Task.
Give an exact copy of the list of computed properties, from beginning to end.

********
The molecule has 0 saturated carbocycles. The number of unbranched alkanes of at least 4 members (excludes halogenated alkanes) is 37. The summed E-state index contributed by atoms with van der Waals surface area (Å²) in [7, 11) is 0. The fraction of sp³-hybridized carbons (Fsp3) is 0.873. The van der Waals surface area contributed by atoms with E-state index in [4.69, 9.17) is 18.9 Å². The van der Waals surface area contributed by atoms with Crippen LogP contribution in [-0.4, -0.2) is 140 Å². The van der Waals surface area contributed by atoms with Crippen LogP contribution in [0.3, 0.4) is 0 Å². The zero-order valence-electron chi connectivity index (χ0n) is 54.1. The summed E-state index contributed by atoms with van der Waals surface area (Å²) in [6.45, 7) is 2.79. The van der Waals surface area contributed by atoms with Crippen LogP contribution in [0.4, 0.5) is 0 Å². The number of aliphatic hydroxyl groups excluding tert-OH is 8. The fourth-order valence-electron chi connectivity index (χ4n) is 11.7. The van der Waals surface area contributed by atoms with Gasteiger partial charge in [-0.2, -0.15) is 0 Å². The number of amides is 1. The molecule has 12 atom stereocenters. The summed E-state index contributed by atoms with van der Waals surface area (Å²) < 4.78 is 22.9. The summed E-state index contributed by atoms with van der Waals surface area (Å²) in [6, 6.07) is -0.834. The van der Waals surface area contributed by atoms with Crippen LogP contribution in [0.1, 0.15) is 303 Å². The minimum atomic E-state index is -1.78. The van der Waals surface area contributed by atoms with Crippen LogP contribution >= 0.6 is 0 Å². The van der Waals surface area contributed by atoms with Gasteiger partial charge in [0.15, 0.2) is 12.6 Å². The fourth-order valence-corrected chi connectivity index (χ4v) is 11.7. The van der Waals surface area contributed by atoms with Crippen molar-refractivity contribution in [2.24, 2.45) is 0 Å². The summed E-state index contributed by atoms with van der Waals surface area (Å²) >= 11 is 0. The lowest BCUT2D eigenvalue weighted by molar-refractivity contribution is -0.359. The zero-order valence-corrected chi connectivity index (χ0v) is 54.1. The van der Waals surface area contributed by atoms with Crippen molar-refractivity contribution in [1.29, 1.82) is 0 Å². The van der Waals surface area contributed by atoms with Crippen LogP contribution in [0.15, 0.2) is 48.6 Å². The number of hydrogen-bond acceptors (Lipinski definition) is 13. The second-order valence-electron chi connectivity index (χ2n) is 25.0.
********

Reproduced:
The molecule has 0 saturated carbocycles. The number of unbranched alkanes of at least 4 members (excludes halogenated alkanes) is 37. The summed E-state index contributed by atoms with van der Waals surface area (Å²) in [7, 11) is 0. The fraction of sp³-hybridized carbons (Fsp3) is 0.873. The van der Waals surface area contributed by atoms with E-state index in [4.69, 9.17) is 18.9 Å². The van der Waals surface area contributed by atoms with Crippen LogP contribution in [-0.4, -0.2) is 140 Å². The van der Waals surface area contributed by atoms with Crippen LogP contribution in [0.3, 0.4) is 0 Å². The zero-order valence-electron chi connectivity index (χ0n) is 54.1. The summed E-state index contributed by atoms with van der Waals surface area (Å²) in [6.45, 7) is 2.79. The van der Waals surface area contributed by atoms with Crippen LogP contribution in [0.4, 0.5) is 0 Å². The number of aliphatic hydroxyl groups excluding tert-OH is 8. The fourth-order valence-electron chi connectivity index (χ4n) is 11.7. The van der Waals surface area contributed by atoms with Gasteiger partial charge in [-0.2, -0.15) is 0 Å². The number of amides is 1. The molecule has 12 atom stereocenters. The summed E-state index contributed by atoms with van der Waals surface area (Å²) < 4.78 is 22.9. The summed E-state index contributed by atoms with van der Waals surface area (Å²) in [6, 6.07) is -0.834. The van der Waals surface area contributed by atoms with Crippen LogP contribution in [0.1, 0.15) is 303 Å². The minimum atomic E-state index is -1.78. The van der Waals surface area contributed by atoms with Crippen LogP contribution >= 0.6 is 0 Å². The van der Waals surface area contributed by atoms with Gasteiger partial charge in [0.15, 0.2) is 12.6 Å². The fourth-order valence-corrected chi connectivity index (χ4v) is 11.7. The van der Waals surface area contributed by atoms with Crippen molar-refractivity contribution in [2.24, 2.45) is 0 Å². The summed E-state index contributed by atoms with van der Waals surface area (Å²) >= 11 is 0. The lowest BCUT2D eigenvalue weighted by molar-refractivity contribution is -0.359. The zero-order valence-corrected chi connectivity index (χ0v) is 54.1. The van der Waals surface area contributed by atoms with Crippen molar-refractivity contribution in [1.29, 1.82) is 0 Å². The van der Waals surface area contributed by atoms with Crippen LogP contribution in [0.15, 0.2) is 48.6 Å². The number of hydrogen-bond acceptors (Lipinski definition) is 13. The second-order valence-electron chi connectivity index (χ2n) is 25.0.